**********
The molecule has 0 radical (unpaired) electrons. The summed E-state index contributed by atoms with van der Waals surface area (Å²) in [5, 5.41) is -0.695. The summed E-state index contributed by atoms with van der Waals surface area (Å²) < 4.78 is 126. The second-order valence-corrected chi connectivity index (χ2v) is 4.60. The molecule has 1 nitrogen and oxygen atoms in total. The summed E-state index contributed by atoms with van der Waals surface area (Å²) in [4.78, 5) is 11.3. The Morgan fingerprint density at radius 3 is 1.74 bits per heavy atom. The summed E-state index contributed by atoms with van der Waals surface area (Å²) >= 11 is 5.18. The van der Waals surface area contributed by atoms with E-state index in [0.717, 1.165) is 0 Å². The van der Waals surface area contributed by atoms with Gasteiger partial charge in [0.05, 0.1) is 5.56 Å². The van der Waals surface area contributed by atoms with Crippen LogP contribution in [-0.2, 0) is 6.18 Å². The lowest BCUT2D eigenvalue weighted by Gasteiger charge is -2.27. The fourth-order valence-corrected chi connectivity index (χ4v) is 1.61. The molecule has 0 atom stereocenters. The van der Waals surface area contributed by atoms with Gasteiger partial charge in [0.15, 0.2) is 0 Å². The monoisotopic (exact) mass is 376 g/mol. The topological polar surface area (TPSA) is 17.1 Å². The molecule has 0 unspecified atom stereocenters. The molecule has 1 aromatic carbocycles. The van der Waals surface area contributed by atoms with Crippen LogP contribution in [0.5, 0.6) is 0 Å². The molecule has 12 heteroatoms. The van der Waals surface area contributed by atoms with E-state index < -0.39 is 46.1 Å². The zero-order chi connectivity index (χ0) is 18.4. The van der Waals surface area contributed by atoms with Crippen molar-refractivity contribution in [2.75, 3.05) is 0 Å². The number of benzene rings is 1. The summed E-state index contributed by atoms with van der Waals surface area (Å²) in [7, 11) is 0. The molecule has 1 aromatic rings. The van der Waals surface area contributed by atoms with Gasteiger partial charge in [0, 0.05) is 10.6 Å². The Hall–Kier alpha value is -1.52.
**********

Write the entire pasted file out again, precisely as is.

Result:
The molecule has 0 radical (unpaired) electrons. The summed E-state index contributed by atoms with van der Waals surface area (Å²) in [5, 5.41) is -0.695. The summed E-state index contributed by atoms with van der Waals surface area (Å²) < 4.78 is 126. The second-order valence-corrected chi connectivity index (χ2v) is 4.60. The molecule has 1 nitrogen and oxygen atoms in total. The summed E-state index contributed by atoms with van der Waals surface area (Å²) in [4.78, 5) is 11.3. The Morgan fingerprint density at radius 3 is 1.74 bits per heavy atom. The summed E-state index contributed by atoms with van der Waals surface area (Å²) >= 11 is 5.18. The van der Waals surface area contributed by atoms with E-state index in [0.717, 1.165) is 0 Å². The van der Waals surface area contributed by atoms with Gasteiger partial charge in [0.05, 0.1) is 5.56 Å². The van der Waals surface area contributed by atoms with Crippen LogP contribution in [-0.2, 0) is 6.18 Å². The lowest BCUT2D eigenvalue weighted by Gasteiger charge is -2.27. The fourth-order valence-corrected chi connectivity index (χ4v) is 1.61. The molecule has 0 atom stereocenters. The van der Waals surface area contributed by atoms with Gasteiger partial charge in [0.15, 0.2) is 0 Å². The monoisotopic (exact) mass is 376 g/mol. The topological polar surface area (TPSA) is 17.1 Å². The molecule has 0 unspecified atom stereocenters. The molecule has 1 aromatic carbocycles. The van der Waals surface area contributed by atoms with Crippen LogP contribution in [0.5, 0.6) is 0 Å². The molecule has 12 heteroatoms. The van der Waals surface area contributed by atoms with E-state index < -0.39 is 46.1 Å². The zero-order chi connectivity index (χ0) is 18.4. The van der Waals surface area contributed by atoms with Crippen molar-refractivity contribution in [2.75, 3.05) is 0 Å². The number of benzene rings is 1. The summed E-state index contributed by atoms with van der Waals surface area (Å²) in [7, 11) is 0. The molecule has 1 aromatic rings. The van der Waals surface area contributed by atoms with Gasteiger partial charge in [0, 0.05) is 10.6 Å². The Hall–Kier alpha value is -1.52.